The key feature of this source is to identify further limitations of the collected unemployment data in telling the full story of the labor market. This source shows that in 1972 there were concerns about how unemployment was defined in the unemployment rate calculation. Although the article specifically examines unemployment data for African Americans in the 1970s, the excerpt examined here focuses on concerns that are applicable to overall unemployment data. The source does not state that all the factors should be included in the unemployment calculation, but it does state that to get a better picture of unemployment, more information should be collected. (Note: The next source will show how the BLS has tried to rectify these concerns). The source lists several limitations of the data collected, but it can be grouped into two main areas: (1) information on why someone is without a job and (2) what it means for someone to be “seeking work.” 

 

It is important to consider these other aspects of unemployment, particularly the reasons for unemployment as well as the meaning behind “seeking work.” Some of the reasons why the unemployed do not have jobs are the voluntary reasons a person may not work. These may include quitting a job or turning down a job offer. Additionally, a person who just entered the labor force may never have had a job before, such as a 16-year-old who began looking for work for the first time or a stay-at-home parent re-entering the labor force. It would be natural for these individuals to be unemployed because they had not been in the labor force for a while, if at all. Another suggestion that the source offers to obtain a more complete story of unemployment is to identify what type of work someone is seeking. For example, some people may voluntarily be looking for part-time or temporary employment and others may be taking a part-time or temporary job because a full-time one was not available. Finally, since the definition of unemployed means that people have to be looking for work, the author points out the relevance of collecting data about what individuals do to find work and accounting for them in unemployment calculation. Unemployment insurance benefits require submission of documents showing interview attempts and coursework to improve skills, but the CPS does not require such documents. The author states that CPS asks for the information, but it is just not included in the unemployment calculation.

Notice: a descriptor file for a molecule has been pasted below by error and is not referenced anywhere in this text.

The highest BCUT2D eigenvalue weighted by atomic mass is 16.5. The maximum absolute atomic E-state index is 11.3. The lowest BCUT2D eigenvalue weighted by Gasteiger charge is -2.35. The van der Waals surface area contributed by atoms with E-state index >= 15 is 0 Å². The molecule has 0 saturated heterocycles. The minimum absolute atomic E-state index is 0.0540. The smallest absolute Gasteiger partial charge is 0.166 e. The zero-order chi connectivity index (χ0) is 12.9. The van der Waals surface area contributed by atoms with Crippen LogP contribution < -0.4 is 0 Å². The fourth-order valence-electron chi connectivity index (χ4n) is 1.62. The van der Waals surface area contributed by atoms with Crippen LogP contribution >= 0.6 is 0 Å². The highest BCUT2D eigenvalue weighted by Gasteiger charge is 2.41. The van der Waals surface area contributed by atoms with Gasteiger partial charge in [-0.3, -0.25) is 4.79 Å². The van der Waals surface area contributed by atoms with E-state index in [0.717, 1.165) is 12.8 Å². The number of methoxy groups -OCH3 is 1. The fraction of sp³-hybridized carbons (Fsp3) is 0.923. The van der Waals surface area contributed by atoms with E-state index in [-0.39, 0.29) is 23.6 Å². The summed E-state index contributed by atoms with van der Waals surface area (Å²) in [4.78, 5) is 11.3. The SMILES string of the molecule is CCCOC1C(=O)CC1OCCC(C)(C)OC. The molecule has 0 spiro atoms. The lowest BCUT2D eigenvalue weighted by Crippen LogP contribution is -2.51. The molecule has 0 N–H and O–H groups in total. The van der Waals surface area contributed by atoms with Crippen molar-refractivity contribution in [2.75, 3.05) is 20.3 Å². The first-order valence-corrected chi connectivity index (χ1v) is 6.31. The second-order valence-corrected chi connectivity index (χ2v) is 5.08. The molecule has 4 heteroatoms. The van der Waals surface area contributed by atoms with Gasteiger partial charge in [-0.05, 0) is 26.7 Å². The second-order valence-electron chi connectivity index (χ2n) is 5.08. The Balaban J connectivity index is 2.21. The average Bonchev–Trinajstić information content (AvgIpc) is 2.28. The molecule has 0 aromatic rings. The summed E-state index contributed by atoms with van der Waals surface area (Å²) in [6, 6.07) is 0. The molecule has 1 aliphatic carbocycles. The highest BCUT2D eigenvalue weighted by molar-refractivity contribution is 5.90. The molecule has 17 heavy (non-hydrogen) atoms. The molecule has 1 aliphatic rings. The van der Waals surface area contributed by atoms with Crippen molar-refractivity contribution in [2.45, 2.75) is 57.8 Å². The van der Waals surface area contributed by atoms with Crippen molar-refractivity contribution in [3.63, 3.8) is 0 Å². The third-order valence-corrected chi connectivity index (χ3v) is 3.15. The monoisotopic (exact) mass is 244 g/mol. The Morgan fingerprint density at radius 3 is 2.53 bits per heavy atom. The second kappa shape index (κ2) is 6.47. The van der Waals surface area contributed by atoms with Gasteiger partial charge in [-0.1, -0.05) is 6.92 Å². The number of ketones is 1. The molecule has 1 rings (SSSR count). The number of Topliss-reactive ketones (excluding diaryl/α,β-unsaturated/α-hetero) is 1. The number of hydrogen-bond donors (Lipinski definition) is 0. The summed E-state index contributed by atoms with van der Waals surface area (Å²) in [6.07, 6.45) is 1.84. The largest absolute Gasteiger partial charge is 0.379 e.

“Considerable discussion has been taking place in recent months concerning the definition of unemployment as it pertains to blacks, or other minority groups, or to disadvantaged groups in the community. Some have suggested that the definition now in use is too narrow and does not reflect the situation of those who have dropped out of the labor force or are underemployed in their present job. For example, a recent newspaper editorial stated that the real issue "is not statistical method, but whether the government is trying to define black unemployment in a realistic way and with the kind of accuracy that will enable it to mount an effective attack on the problem."
… Need for work, therefore, because of the difficulty of measuring it objectively, does not enter into the definition of unemployment at all. The definition does not take into account what a person is doing to find work, whether he has turned down a job offer, whether he is rich or poor, whether he is getting unemployment insurance, whether his major activity is going to school, whether he wants a full-time or part-time job, or a temporary job, whether his spouse is working, or whether he quit his job, was laid off, or never had a job before. The definition rules out those who have given up seeking a job because they believe none is to be found, or for any other reason. However, information is collected on this last point as well as most of the others and is published by BLS. From it, one can obtain a better indication of the character and dimensions of the unemployment problem than one can get from any single number such as the unemployment rate.”